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New Storm Hits Northern California

February 6, 1998

GUERNEVILLE, Calif. (AP) _ With boarded-up store fronts and sandbags along Main Street, residents turned their eyes to the rising Russian River as a string of storms lined up offshore.

Already, more than 100 have fled their homes for shelter in Sebastopol, a few miles away. Among them were Kathleen Avina, her daughter, two sons and grandchild. This is her 14th winter in Guerneville _ and her 18th flood.

``We’re definitely moving this year,″ she said Thursday night. ``It’s just so wonderful the rest of the year, except for the few days when it floods.″

The last few days have seen a lot of flooding across Northern California, and more high water could be in store if the storms come ashore with heavy rain and high winds as expected. One storm was expected to hit by tonight, and another on Sunday.

At least four deaths have been blamed on the weather and thousands of homes were without power after Thursday’s storm swelled rivers and lashed the coast with wind gusts of 60 mph.

Pacific Gas & Electric said about 12,000 homes and businesses were without power Thursday evening from central California to the Oregon line.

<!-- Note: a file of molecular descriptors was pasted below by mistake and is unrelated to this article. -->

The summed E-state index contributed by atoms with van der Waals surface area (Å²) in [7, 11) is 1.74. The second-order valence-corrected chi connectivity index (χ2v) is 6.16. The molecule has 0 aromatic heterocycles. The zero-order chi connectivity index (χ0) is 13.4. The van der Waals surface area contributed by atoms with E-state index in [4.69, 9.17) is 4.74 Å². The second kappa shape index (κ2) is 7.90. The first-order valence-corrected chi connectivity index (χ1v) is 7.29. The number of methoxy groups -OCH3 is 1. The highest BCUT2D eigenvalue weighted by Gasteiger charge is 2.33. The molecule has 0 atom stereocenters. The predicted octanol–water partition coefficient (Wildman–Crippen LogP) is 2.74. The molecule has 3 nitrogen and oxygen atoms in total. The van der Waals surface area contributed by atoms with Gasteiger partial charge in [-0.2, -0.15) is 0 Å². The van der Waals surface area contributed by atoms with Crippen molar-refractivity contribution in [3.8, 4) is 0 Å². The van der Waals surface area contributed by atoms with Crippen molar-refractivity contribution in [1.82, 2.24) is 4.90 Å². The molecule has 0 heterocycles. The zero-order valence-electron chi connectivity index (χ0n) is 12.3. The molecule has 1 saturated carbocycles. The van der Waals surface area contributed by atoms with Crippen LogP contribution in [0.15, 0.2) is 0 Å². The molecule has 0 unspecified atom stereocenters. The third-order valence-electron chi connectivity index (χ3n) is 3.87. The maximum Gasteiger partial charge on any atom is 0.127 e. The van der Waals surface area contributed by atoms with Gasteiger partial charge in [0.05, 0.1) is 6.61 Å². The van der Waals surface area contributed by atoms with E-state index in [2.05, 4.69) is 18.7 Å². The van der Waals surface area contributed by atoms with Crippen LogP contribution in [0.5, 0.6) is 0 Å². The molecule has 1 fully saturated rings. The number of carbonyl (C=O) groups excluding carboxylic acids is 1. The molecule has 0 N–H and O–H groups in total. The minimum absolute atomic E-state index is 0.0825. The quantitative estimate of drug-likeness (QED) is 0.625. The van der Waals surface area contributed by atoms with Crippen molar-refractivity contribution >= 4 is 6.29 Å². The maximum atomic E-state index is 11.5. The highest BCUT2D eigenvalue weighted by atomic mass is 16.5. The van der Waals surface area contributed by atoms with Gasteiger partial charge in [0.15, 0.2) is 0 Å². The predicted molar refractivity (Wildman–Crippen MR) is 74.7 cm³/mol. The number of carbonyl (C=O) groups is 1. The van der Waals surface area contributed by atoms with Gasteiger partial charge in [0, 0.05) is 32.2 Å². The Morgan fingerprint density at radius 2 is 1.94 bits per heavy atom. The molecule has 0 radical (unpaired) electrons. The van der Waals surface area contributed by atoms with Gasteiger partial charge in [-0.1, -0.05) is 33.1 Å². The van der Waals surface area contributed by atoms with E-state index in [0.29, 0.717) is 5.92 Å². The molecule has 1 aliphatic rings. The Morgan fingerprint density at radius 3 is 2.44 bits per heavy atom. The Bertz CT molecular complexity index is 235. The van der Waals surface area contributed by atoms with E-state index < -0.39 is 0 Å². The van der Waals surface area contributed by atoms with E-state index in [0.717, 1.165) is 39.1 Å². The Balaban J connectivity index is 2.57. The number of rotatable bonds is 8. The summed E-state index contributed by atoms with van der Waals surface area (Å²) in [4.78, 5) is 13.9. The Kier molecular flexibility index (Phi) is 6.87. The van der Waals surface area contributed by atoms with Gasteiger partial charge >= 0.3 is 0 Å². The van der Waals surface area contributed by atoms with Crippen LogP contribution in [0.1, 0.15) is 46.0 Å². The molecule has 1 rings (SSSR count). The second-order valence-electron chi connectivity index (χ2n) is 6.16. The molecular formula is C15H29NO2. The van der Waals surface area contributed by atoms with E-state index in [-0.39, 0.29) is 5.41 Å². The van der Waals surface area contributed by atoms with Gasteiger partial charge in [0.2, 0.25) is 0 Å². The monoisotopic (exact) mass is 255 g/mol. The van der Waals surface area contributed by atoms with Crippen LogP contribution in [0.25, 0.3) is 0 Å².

Near Monterey Bay, the National Guard evacuated the 5,000 residents of Pajaro late Thursday because the surging Pajaro River had breached a levee, inundating area farmland. It was the the second evacuation this week.

Hillsides crumbling because of the rain forced many to flee their homes; some dwellings teetered above the Pacific at Bodega Bay, a seaside town in Sonoma County, after a seawall collapsed under a pounding surf.

Wind and rain caused officials to cancel more than 70 flights at San Francisco International Airport on Thursday with delays on other flights of up to two hours. Mayor Willie Brown declared a state of emergency, citing more than $14 million in storm damage.

Statewide, Gov. Pete Wilson has declared 10 counties emergency areas. And the Napa and Sacramento rivers also could be trouble, said Maurice Roos, chief hydrologist for the state Department of Water Resources.

But in Sonoma County, the concern for now is the Russian River.

Guerneville store owners put plywood over windows, plastic tarps on doorways and moved merchandise to higher shelves. Residents in the town about 60 miles north of San Francisco packed up and moved possessions to the second floors of their homes.

``It may seem like I’m not concerned, but this is my fourth flood,″ Jennifer Neeley said as friends put sandbags in front of her clothing store.

P.J. Wheeler was blase about the weather, like many flood veterans. He played a piano between carrying armloads of possessions from his downstairs studio to his living quarters upstairs.

Wheeler said if the river does rise to record levels _ which would put the water at the ceiling of the studio he uses to build bird cages _ he’ll adapt.

``I’ll just have to get my big boots,″ he said.

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